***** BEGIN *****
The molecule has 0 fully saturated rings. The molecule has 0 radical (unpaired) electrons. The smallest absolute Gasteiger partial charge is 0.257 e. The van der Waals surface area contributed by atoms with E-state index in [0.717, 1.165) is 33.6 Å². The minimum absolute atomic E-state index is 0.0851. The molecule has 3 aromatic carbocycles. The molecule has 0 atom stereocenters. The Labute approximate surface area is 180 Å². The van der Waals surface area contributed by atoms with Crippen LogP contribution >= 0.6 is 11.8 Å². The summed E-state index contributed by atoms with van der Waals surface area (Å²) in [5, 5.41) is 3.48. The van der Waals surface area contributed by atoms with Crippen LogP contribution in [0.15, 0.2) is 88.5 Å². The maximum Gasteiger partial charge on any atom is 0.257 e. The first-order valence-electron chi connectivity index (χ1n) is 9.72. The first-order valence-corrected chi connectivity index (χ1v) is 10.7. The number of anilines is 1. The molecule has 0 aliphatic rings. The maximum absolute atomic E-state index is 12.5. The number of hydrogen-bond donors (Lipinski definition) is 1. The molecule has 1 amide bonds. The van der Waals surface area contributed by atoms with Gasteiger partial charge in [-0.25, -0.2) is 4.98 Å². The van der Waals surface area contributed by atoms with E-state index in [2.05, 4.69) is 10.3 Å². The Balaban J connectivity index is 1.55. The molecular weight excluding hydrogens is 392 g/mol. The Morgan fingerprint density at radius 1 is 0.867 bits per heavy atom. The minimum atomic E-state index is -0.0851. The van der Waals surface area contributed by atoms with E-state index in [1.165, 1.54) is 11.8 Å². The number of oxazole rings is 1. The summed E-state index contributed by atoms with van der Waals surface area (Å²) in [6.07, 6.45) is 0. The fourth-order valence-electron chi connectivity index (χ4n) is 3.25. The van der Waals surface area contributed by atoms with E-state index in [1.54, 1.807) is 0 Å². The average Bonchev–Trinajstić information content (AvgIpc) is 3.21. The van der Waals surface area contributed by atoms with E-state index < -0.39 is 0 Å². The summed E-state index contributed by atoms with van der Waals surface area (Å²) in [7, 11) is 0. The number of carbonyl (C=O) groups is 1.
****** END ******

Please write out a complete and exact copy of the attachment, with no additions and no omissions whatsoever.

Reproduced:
The molecule has 0 fully saturated rings. The molecule has 0 radical (unpaired) electrons. The smallest absolute Gasteiger partial charge is 0.257 e. The van der Waals surface area contributed by atoms with E-state index in [0.717, 1.165) is 33.6 Å². The minimum absolute atomic E-state index is 0.0851. The molecule has 3 aromatic carbocycles. The molecule has 0 atom stereocenters. The Labute approximate surface area is 180 Å². The van der Waals surface area contributed by atoms with Crippen LogP contribution >= 0.6 is 11.8 Å². The summed E-state index contributed by atoms with van der Waals surface area (Å²) in [5, 5.41) is 3.48. The van der Waals surface area contributed by atoms with Crippen LogP contribution in [0.15, 0.2) is 88.5 Å². The maximum Gasteiger partial charge on any atom is 0.257 e. The first-order valence-electron chi connectivity index (χ1n) is 9.72. The first-order valence-corrected chi connectivity index (χ1v) is 10.7. The number of anilines is 1. The molecule has 0 aliphatic rings. The maximum absolute atomic E-state index is 12.5. The number of hydrogen-bond donors (Lipinski definition) is 1. The molecule has 1 amide bonds. The van der Waals surface area contributed by atoms with Gasteiger partial charge in [-0.25, -0.2) is 4.98 Å². The van der Waals surface area contributed by atoms with E-state index in [2.05, 4.69) is 10.3 Å². The Balaban J connectivity index is 1.55. The molecular weight excluding hydrogens is 392 g/mol. The Morgan fingerprint density at radius 1 is 0.867 bits per heavy atom. The minimum atomic E-state index is -0.0851. The van der Waals surface area contributed by atoms with E-state index in [1.165, 1.54) is 11.8 Å². The number of oxazole rings is 1. The summed E-state index contributed by atoms with van der Waals surface area (Å²) in [6.07, 6.45) is 0. The fourth-order valence-electron chi connectivity index (χ4n) is 3.25. The van der Waals surface area contributed by atoms with E-state index in [1.54, 1.807) is 0 Å². The average Bonchev–Trinajstić information content (AvgIpc) is 3.21. The van der Waals surface area contributed by atoms with E-state index < -0.39 is 0 Å². The summed E-state index contributed by atoms with van der Waals surface area (Å²) in [7, 11) is 0. The number of carbonyl (C=O) groups is 1.